Carl Frampton boxing earnings 'withheld' during time with Barry McGuigan, court hears
Earnings due to former world champion boxer Carl Frampton were allegedly withheld during his time with ex-manager and promoter Barry McGuigan, the High Court has heard.
The Belfast fighter claims he wasn't paid properly under an arrangement which "unjustly enriched" Cyclone Promotions.
A judge was also told Mr Frampton's parents believe they lodged up to £1 million raised through selling tickets to their son's bouts into Mr McGuigan's bank account.
The boxer has issued a writ in Northern Ireland over an alleged failure to pay sums due in purse monies.
The action is being taken against Barry McGuigan, his wife Sandra McGuigan and Cyclone Promotions (UK) Ltd.
It forms the basis of Mr Frampton's counter-claim to separate legal proceedings brought against him by Cyclone Promotions at the High Court in London.
Mr Frampton, a former two-weight world champion nicknamed 'The Jackal', split with the McGuigan family-run Cyclone Promotions last summer.
In November it emerged that the 30-year-old Tigers Bay-born fighter is facing an action from his former promoters.
Those proceedings centre on an alleged breach of contract.
At the time Mr Frampton's lawyers pledged to defend the action and counter-claim on a number of grounds.
A lawsuit has now been brought by the boxer against Barry and Sanda McGuigan, as directors in the now dissolved Cyclone Promotions (UK) Ltd, and another company set up in the same name.
The writ refers to contracts for bouts in Northern Ireland, England and the United States.
But a preliminary hearing is underway to decide the proper jurisdiction for Mr Frampton's action.
Counsel for the McGuigans and Cyclone Promotions argued that the case should be heard at the High Court in London.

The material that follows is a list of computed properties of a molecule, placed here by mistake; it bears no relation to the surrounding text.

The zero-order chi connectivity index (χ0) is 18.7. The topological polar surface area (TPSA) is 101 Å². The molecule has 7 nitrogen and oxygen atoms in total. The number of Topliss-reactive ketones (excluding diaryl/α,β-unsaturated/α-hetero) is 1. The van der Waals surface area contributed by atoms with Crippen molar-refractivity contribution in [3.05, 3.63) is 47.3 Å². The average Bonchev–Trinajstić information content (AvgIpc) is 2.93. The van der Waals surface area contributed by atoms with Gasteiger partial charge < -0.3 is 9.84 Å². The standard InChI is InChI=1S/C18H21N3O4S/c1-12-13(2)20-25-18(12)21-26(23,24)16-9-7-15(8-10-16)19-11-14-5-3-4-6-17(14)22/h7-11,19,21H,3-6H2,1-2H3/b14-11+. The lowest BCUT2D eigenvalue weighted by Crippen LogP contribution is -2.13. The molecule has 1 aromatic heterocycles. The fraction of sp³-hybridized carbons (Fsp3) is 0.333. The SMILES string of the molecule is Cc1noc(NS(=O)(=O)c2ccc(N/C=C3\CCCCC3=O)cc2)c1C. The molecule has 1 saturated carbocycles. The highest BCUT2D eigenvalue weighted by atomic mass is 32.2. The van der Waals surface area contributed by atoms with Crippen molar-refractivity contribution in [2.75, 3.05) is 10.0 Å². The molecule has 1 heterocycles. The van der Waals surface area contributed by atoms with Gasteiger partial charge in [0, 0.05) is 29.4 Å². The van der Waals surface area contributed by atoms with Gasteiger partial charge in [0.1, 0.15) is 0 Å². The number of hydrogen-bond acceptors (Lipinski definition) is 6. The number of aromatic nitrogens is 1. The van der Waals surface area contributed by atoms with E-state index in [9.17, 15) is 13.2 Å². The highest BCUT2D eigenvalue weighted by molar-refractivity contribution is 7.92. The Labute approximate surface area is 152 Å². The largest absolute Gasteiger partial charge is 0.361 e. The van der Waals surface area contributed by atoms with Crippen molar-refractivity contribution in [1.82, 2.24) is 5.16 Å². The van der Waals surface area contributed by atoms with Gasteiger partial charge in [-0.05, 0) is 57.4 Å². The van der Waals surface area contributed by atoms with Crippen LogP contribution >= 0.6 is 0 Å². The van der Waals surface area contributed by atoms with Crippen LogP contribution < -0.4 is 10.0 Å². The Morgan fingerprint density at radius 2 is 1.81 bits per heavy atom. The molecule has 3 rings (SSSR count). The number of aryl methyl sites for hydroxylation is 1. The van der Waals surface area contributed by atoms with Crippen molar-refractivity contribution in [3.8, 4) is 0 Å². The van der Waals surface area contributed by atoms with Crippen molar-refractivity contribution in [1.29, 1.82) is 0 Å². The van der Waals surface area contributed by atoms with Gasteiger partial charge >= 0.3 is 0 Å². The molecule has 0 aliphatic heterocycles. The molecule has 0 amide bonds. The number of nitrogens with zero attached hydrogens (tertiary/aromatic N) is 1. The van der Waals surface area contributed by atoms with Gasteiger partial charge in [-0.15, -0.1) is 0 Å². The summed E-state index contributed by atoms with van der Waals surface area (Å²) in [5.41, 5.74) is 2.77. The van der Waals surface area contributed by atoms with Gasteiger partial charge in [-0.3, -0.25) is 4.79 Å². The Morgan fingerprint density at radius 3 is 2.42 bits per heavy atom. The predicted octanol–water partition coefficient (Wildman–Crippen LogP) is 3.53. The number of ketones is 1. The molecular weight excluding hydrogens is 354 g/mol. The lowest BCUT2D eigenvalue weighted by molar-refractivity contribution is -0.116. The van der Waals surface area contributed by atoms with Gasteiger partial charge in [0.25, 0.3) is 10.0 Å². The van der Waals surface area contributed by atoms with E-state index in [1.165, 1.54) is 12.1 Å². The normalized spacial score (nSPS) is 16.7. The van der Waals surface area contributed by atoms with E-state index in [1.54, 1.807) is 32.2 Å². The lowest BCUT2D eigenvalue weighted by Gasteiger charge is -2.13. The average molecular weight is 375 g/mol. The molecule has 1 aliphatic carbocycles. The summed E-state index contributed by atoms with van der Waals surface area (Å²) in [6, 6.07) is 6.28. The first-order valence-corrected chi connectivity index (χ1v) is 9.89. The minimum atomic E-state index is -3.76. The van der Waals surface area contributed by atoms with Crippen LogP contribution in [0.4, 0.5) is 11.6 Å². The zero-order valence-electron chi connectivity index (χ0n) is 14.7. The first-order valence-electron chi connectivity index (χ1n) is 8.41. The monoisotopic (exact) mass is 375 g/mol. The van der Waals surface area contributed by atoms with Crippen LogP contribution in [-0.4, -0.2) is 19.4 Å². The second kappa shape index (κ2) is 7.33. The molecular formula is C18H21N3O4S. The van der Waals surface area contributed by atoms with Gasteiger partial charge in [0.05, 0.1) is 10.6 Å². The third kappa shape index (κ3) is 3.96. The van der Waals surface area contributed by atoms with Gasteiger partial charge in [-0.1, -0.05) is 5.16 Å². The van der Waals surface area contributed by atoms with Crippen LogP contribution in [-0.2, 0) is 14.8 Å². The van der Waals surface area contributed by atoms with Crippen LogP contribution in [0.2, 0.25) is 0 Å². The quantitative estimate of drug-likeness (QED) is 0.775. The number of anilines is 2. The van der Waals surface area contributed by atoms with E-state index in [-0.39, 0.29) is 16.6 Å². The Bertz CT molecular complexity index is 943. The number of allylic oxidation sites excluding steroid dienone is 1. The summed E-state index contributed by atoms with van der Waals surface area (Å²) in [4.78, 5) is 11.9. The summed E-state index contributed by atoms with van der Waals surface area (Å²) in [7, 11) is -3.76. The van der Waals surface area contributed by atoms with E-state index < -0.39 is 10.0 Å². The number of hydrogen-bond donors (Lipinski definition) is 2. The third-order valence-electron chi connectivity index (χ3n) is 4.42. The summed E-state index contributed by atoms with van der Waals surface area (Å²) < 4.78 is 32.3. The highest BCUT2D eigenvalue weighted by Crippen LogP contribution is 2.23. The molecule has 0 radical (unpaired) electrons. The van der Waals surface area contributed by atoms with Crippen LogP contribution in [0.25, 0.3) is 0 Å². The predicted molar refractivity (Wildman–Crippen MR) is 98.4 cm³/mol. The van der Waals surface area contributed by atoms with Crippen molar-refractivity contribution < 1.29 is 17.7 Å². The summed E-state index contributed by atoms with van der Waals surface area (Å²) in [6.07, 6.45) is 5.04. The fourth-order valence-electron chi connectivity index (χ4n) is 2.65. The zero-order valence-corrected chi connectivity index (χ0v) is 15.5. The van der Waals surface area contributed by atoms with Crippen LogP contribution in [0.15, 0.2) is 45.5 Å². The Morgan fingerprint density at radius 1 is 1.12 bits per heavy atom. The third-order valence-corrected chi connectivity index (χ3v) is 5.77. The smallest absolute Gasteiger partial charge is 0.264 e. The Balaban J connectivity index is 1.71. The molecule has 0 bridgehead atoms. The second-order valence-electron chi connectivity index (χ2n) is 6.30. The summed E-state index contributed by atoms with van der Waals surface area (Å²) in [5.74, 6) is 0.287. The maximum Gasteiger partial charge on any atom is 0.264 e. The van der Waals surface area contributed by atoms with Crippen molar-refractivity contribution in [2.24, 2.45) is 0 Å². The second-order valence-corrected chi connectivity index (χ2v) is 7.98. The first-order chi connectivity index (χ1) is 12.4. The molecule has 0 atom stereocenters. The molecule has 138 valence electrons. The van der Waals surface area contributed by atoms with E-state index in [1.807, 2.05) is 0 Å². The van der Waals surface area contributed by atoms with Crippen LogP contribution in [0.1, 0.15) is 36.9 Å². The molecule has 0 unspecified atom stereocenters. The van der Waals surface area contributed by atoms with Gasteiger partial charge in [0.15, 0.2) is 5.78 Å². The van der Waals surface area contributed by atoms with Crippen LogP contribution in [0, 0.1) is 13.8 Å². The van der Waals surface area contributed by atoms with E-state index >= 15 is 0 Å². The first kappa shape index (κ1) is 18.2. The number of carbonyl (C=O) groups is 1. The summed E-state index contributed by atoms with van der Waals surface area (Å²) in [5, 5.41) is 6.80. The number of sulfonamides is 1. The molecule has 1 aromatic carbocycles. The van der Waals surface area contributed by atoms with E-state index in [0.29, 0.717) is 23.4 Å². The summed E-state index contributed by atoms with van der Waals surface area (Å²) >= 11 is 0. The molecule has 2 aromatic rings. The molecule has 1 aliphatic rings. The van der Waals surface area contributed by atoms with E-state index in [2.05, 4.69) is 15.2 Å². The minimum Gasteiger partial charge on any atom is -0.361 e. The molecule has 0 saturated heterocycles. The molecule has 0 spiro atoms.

Liam McCollum QC insisted it was the only forum for deciding complaints of mismanagement and alleged unjust enrichment
Mr McCollum also challenged the validity of the writ and confirmed that all of the boxer's claims against the defendants were categorically denied.
But Gavin Millar QC, for Mr Frampton, disputed points raised on the issue of domicile.
Mr McGuigan was famed as an "Irish/Northern Irish" boxer during his own world championship-winning career who, according to a press interview, still returns to the region up to four times a year, the court heard.
He became Mr Frampton's manager after coming to Belfast to sign him in 2009.
But Mr Justice Horner was told the boxer would have decided differently if he'd known Mr McGuigan and his wife had been banned from being company directors for five years after a previous venture was wound-up with debts of £80,000 back in 1996.
In an affidavit he stated: "I do not believe I would have signed an agreement with Barry McGuigan if he had told me about his disqualification as a director."
The court heard Mr McGuigan was always keen to build a fan base for Mr Frampton in Belfast and promote both of their links to Northern Ireland.
The boxer's parents were said to have sold a large number of tickets to their son's fights after the management arrangement was signed.
Referring to Mr Frampton's father, Mr Millar said: "He paid large amounts of ticket money in cash into Barry McGuigan's bank account in Belfast.
"There's a dispute between him (Mr Frampton Sr) and Mrs McGuigan - he thought possibly up to £1m in cash over that period, she says £220,000.
"But it's a lot of cash being collected from fights from people in Belfast."
Setting out details of his client's case, Mr Millar said there had been an alleged "failure to secure him due and proper reward".
It is further claimed that Mr Frampton's former management company had a conflict of interests and "withheld money due to him".
Contesting arguments that the case should be heard in London, counsel also listed the locations of his client's fights after Mr McGuigan started acting as promoter.
Since 2013 five bouts were in Belfast, three in the United States and only one in England, the court was told.
The hearing continues.
Belfast Telegraph Digital